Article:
Our researchers call for urgent research into the effects of ‘inert’ ingredients in pesticides and their impact on bee health.
A team of scientists from Royal Holloway and University College Dublin, have conducted the first systematic review of every piece of scientific evidence currently available on the effects of ‘inert’ pesticide ingredients on bee health. ‘Inert’ ingredients are ingredients in pesticide formulations that make the main ingredient more effective. They were not previously thought to be harmful to bees. This review highlights that some of the substances in pesticides are indeed detrimental to bee health and reveals large knowledge gaps surrounding the impact of these ingredients.
The team discovered just 19 studies that tested the effects of ‘inert’ ingredients on bee health. With only three studies testing ‘inert’ ingredients on bee species other than honey bees. In the article, it is argued that bees are exposed to ‘inert’ ingredients frequently, making their toxicity very important.
Dr Ed Straw, formerly of the Department of Biological Sciences at Royal Holloway and lead author of the review, said: “Most of the existing research on the effects of pesticides on bees only studies the impacts of active pesticide ingredients (the main ingredients in pesticide products). There are thousands of species of bee for which we have no idea if ‘inert’ ingredients are harmful or not. In the studies we looked at, ‘inert’ ingredients were found to cause death and damage to bees through multiple exposure routes, to interact with other stressors like viruses and cause bees to drown.”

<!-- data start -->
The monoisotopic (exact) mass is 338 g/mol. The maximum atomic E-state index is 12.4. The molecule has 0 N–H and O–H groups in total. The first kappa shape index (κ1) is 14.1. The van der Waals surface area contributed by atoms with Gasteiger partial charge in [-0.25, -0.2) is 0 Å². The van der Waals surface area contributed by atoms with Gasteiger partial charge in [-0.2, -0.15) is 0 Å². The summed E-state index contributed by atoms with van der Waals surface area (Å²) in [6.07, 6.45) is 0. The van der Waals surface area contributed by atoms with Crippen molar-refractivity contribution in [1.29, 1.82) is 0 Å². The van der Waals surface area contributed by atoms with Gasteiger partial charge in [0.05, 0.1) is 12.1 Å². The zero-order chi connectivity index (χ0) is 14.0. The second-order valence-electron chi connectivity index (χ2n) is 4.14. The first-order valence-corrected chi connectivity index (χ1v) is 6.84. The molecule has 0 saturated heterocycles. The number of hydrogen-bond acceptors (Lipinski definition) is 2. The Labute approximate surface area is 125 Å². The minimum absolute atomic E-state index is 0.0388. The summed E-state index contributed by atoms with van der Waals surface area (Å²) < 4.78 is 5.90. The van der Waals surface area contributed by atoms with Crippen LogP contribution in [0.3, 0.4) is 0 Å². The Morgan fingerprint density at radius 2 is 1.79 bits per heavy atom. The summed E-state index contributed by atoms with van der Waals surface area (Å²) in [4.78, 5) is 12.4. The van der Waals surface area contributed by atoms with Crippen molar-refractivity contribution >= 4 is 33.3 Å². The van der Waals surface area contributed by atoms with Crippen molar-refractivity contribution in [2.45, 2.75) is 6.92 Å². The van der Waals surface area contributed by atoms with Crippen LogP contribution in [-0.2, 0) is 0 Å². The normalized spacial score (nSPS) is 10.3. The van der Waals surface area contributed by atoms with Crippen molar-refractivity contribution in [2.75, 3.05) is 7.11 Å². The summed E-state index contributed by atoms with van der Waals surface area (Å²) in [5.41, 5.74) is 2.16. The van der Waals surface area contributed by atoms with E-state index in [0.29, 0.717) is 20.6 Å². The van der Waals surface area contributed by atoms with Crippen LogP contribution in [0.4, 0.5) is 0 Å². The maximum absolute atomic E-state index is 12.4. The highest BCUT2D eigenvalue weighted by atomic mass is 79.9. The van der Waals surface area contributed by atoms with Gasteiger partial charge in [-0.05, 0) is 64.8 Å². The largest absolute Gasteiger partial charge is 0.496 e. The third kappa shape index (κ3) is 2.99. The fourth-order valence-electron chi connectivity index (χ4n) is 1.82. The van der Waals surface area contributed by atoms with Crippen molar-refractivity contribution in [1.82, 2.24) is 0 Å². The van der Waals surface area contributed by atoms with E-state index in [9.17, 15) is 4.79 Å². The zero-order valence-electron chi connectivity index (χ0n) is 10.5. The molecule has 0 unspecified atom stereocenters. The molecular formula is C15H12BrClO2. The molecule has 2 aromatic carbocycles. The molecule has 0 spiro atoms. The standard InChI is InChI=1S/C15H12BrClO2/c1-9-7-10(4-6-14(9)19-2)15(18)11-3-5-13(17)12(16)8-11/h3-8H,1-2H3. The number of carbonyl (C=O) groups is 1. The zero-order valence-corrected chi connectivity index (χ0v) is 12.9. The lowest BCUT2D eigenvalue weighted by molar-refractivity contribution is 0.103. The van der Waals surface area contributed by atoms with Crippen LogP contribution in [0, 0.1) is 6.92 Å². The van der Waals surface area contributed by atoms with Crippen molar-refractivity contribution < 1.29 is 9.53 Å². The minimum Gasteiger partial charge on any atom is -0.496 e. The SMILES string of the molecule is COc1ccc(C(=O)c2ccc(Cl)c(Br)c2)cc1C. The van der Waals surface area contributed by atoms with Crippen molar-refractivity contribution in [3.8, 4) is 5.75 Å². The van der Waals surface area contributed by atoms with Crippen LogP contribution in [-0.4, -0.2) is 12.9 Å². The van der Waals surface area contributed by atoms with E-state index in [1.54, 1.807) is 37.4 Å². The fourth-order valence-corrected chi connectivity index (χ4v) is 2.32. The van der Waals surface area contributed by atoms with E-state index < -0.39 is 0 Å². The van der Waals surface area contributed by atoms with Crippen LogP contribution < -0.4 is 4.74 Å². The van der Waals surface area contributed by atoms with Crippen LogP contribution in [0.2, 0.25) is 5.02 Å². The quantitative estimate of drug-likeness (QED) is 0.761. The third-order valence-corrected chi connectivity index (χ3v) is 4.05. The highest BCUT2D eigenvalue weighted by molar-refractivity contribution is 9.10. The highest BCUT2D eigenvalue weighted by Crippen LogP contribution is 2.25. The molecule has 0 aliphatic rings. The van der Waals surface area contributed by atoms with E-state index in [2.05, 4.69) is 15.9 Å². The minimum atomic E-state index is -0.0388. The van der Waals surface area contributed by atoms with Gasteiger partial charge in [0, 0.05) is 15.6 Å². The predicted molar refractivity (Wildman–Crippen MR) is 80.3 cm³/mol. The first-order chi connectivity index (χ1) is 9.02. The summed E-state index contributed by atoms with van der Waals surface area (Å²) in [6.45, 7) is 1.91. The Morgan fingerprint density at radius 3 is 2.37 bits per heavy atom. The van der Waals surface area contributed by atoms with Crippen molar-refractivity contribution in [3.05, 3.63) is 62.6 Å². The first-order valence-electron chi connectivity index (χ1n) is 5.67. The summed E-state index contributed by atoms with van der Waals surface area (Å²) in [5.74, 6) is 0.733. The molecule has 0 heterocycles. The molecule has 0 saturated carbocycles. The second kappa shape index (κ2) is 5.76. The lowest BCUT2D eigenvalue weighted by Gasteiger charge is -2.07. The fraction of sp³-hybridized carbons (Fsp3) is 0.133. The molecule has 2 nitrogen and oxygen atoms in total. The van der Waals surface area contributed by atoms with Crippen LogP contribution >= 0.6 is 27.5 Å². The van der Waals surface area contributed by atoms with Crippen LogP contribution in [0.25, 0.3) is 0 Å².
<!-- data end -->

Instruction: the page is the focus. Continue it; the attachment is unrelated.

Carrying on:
The researchers found ‘inert’ ingredients are not properly tested by governments to make sure they’re safe for bees. One group of ‘inert’ ingredients – adjuvants – are not tested on bees by governments at all, despite research showing they can be harmful. The other group – co-formulants – only undergo superficial testing.
Professor Elli Leadbeater, from the Centre for Ecology, Evolution and Behaviour in the Department of Biological Sciences at Royal Holloway, said: “Our review highlights the lack of mitigation in place to protect bees from these co-formulants and adjuvants and we want to push for research efforts to address the knowledge gap we’ve identified here.
“If so-called ‘inert’ ingredients are, in fact, detrimental to bee health, their potential role in widespread bee declines needs urgent assessment.”
To read the full review in The Royal Society journal, click here.